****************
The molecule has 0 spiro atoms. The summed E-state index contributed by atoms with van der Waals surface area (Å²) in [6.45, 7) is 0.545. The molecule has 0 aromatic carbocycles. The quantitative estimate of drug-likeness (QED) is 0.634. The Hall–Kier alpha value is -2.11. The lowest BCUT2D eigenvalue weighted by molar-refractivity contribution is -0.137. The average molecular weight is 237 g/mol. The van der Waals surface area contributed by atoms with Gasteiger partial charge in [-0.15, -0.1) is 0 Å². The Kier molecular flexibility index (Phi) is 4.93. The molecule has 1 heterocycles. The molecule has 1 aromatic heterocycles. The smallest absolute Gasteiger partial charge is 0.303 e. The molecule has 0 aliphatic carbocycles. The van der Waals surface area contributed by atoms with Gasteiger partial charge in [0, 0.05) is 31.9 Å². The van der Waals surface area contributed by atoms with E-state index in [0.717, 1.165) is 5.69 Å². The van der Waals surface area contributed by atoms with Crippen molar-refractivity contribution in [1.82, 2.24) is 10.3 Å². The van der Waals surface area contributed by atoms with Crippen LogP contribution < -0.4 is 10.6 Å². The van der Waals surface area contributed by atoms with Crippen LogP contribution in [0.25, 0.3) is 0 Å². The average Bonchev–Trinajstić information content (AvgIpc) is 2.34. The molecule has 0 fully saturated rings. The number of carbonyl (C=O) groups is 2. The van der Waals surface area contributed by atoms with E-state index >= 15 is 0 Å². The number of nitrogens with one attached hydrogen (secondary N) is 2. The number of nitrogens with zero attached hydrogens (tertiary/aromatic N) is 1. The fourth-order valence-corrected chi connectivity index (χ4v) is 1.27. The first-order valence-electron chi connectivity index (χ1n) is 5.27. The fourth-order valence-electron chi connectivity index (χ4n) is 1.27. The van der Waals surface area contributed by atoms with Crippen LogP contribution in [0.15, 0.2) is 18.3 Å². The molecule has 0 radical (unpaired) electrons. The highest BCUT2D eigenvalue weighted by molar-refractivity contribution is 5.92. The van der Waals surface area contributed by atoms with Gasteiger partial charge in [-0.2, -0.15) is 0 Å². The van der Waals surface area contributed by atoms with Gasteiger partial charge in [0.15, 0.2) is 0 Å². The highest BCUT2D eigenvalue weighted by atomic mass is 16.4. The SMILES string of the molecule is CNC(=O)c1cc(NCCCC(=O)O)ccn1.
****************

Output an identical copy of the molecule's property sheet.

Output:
The molecule has 0 spiro atoms. The summed E-state index contributed by atoms with van der Waals surface area (Å²) in [6.45, 7) is 0.545. The molecule has 0 aromatic carbocycles. The quantitative estimate of drug-likeness (QED) is 0.634. The Hall–Kier alpha value is -2.11. The lowest BCUT2D eigenvalue weighted by molar-refractivity contribution is -0.137. The average molecular weight is 237 g/mol. The van der Waals surface area contributed by atoms with Gasteiger partial charge in [-0.15, -0.1) is 0 Å². The Kier molecular flexibility index (Phi) is 4.93. The molecule has 1 heterocycles. The molecule has 1 aromatic heterocycles. The smallest absolute Gasteiger partial charge is 0.303 e. The molecule has 0 aliphatic carbocycles. The van der Waals surface area contributed by atoms with Gasteiger partial charge in [0, 0.05) is 31.9 Å². The van der Waals surface area contributed by atoms with E-state index in [0.717, 1.165) is 5.69 Å². The van der Waals surface area contributed by atoms with Crippen molar-refractivity contribution in [1.82, 2.24) is 10.3 Å². The van der Waals surface area contributed by atoms with Crippen LogP contribution < -0.4 is 10.6 Å². The van der Waals surface area contributed by atoms with Crippen LogP contribution in [0.25, 0.3) is 0 Å². The average Bonchev–Trinajstić information content (AvgIpc) is 2.34. The molecule has 0 fully saturated rings. The number of carbonyl (C=O) groups is 2. The van der Waals surface area contributed by atoms with E-state index >= 15 is 0 Å². The number of nitrogens with one attached hydrogen (secondary N) is 2. The number of nitrogens with zero attached hydrogens (tertiary/aromatic N) is 1. The fourth-order valence-corrected chi connectivity index (χ4v) is 1.27. The first-order valence-electron chi connectivity index (χ1n) is 5.27. The fourth-order valence-electron chi connectivity index (χ4n) is 1.27. The van der Waals surface area contributed by atoms with Crippen LogP contribution in [0.15, 0.2) is 18.3 Å². The molecule has 0 radical (unpaired) electrons. The highest BCUT2D eigenvalue weighted by molar-refractivity contribution is 5.92. The van der Waals surface area contributed by atoms with Gasteiger partial charge in [-0.2, -0.15) is 0 Å². The van der Waals surface area contributed by atoms with Gasteiger partial charge in [0.15, 0.2) is 0 Å². The highest BCUT2D eigenvalue weighted by atomic mass is 16.4. The SMILES string of the molecule is CNC(=O)c1cc(NCCCC(=O)O)ccn1.